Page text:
Now that he's away from the pool, Michael Phelps can reflect — really reflect — on what he accomplished.
Pretty amazing stuff.
It's kind of nuts to think about everything I've gone through, Phelps said. I've finally had time to myself, to sit back and say, ‘... that really happened?' It's kind of shocking at times.
Not that his career needed a capper, but Phelps added one more honor to his staggering list of accomplishments Thursday — The Associated Press male athlete of the year.
Phelps edged out LeBron James to win the award for the second time, not only a fitting payoff for another brilliant Olympics (four gold medals and two silvers in swimming at the London Games) but recognition for one of the greatest careers in any sport.
Phelps already had won the AP award in 2008 after his eight gold medals in Beijing, which broke Mark Spitz's record. Phelps got it again with a performance that didn't quite match up to the Great Haul of China, but was amazing in its own right.
Phelps finished with 40 votes in balloting by U.S. editors and broadcasters, while James was next with 37. Track star Usain Bolt, who won three gold medals in London, was third with 23.
Carl Lewis is the only other Olympic-related star to be named AP male athlete of the year more than once, taking the award for his track and field exploits in 1983 and ‘84. The only men honored more than twice are golf's Tiger Woods and cyclist Lance Armstrong (four times each), and basketball's Michael Jordan (three times).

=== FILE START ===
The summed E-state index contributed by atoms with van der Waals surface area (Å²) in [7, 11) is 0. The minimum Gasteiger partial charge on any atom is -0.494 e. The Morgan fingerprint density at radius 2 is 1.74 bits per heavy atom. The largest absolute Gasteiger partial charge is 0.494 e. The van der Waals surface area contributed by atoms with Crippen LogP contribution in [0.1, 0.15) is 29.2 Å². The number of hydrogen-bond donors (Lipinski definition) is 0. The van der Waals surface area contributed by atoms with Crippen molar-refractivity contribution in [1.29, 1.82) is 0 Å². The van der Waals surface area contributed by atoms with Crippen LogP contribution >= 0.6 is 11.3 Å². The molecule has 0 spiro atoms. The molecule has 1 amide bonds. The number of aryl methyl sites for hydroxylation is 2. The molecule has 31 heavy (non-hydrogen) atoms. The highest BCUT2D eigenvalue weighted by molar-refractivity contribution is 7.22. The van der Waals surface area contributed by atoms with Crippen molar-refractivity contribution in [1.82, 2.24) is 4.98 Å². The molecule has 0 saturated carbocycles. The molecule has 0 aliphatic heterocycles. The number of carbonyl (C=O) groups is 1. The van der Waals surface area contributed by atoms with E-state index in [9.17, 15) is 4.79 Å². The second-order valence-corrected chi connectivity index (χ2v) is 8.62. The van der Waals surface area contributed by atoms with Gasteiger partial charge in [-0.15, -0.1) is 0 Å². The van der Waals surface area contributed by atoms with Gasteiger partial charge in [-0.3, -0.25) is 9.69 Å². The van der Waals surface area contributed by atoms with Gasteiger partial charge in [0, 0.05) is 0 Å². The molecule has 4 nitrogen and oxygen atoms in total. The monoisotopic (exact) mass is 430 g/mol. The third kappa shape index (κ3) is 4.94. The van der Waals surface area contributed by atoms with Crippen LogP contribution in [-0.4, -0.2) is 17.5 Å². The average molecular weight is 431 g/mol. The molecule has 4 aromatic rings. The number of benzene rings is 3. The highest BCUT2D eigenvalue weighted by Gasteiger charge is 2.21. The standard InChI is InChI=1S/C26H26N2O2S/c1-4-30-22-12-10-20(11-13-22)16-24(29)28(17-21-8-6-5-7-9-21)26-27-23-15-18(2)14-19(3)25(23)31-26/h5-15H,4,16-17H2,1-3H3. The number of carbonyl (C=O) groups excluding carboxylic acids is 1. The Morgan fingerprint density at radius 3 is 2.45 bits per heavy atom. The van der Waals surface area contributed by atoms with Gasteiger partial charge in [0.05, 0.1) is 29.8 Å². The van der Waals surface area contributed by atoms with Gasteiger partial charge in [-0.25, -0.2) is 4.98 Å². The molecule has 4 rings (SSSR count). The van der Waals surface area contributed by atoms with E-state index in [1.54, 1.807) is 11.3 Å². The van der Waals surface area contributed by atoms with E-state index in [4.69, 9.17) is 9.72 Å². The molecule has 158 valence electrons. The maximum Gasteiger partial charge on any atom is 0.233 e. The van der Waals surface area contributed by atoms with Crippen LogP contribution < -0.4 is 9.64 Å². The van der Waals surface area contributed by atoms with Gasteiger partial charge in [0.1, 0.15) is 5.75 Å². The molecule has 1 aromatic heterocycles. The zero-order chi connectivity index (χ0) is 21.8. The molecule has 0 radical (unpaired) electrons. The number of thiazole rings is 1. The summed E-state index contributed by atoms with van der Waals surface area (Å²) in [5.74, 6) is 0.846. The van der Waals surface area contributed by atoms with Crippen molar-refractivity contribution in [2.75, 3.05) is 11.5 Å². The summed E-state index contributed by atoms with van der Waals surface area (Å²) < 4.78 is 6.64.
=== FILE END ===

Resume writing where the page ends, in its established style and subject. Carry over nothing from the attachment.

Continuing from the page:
Obviously, it's a big accomplishment, Phelps said. There's so many amazing male athletes all over the world and all over our country. To be able to win this is something that just sort of tops off my career.
Phelps retired at age 27 as soon as he finished his final race in London, having won more gold medals (18) and overall medals (22) than any other Olympian.
No one else is even close.
That's what I wanted to do, Phelps said. Now that it's over, it's something I can look back on and say, ‘That was a pretty amazing ride.'
The current ride isn't so bad either.
Set for life financially, he has turned his fierce competitive drive to golf, working on his links game with renowned coach Hank Haney as part of a television series on the Golf Channel. In fact, after being informed of winning the AP award, Phelps called in from the famed El Dorado Golf & Beach Club in Los Cabos, Mexico, where he was heading out with Haney to play a few more holes before nightfall.
I can't really complain, Phelps quipped over the phone.
Certainly, he has no complaints about his swimming career, which helped turn a sport that most Americans only paid attention to every four years into more of a mainstream pursuit.
More kids took up swimming. More advertisers jumped on board. More viewers tuned in to watch.
While swimming is unlikely to ever match the appeal of football or baseball, it has carved out a nice little niche for itself amid all the other athletic options in the United States — largely due to Phelps' amazing accomplishments and aw-shucks appeal.
Just the fact that he won over James shows just how much pull Phelps still has.